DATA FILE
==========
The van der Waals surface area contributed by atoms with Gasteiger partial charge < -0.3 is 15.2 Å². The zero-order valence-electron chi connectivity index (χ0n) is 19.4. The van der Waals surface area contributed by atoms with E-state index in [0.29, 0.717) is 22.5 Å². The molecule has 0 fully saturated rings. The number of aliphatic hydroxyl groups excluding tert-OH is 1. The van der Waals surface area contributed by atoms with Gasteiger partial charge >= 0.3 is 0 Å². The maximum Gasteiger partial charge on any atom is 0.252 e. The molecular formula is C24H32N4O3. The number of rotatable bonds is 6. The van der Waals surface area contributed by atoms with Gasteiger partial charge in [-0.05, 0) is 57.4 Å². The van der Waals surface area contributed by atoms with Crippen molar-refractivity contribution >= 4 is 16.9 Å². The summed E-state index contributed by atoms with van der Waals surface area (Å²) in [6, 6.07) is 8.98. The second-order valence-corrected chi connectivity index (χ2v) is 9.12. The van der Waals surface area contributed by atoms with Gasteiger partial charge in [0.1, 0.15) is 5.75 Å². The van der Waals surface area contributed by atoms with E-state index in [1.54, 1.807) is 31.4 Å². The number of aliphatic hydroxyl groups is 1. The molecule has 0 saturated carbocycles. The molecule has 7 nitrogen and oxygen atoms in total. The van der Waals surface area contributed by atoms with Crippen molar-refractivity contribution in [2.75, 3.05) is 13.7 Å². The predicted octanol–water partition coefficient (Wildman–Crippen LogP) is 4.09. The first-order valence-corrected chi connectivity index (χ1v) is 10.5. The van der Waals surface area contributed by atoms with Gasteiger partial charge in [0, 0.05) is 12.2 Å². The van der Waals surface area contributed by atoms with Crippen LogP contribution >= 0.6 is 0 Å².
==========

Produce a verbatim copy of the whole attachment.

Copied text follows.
The van der Waals surface area contributed by atoms with Gasteiger partial charge < -0.3 is 15.2 Å². The zero-order valence-electron chi connectivity index (χ0n) is 19.4. The van der Waals surface area contributed by atoms with E-state index in [0.29, 0.717) is 22.5 Å². The molecule has 0 fully saturated rings. The number of aliphatic hydroxyl groups excluding tert-OH is 1. The van der Waals surface area contributed by atoms with Gasteiger partial charge >= 0.3 is 0 Å². The maximum Gasteiger partial charge on any atom is 0.252 e. The molecular formula is C24H32N4O3. The number of rotatable bonds is 6. The van der Waals surface area contributed by atoms with Gasteiger partial charge in [-0.05, 0) is 57.4 Å². The van der Waals surface area contributed by atoms with Crippen molar-refractivity contribution >= 4 is 16.9 Å². The summed E-state index contributed by atoms with van der Waals surface area (Å²) in [6, 6.07) is 8.98. The second-order valence-corrected chi connectivity index (χ2v) is 9.12. The van der Waals surface area contributed by atoms with Gasteiger partial charge in [0.1, 0.15) is 5.75 Å². The van der Waals surface area contributed by atoms with E-state index in [1.54, 1.807) is 31.4 Å². The number of aliphatic hydroxyl groups is 1. The molecule has 0 saturated carbocycles. The molecule has 7 nitrogen and oxygen atoms in total. The van der Waals surface area contributed by atoms with Crippen molar-refractivity contribution in [2.75, 3.05) is 13.7 Å². The predicted octanol–water partition coefficient (Wildman–Crippen LogP) is 4.09. The first-order valence-corrected chi connectivity index (χ1v) is 10.5. The van der Waals surface area contributed by atoms with Gasteiger partial charge in [0, 0.05) is 12.2 Å². The van der Waals surface area contributed by atoms with Crippen LogP contribution >= 0.6 is 0 Å².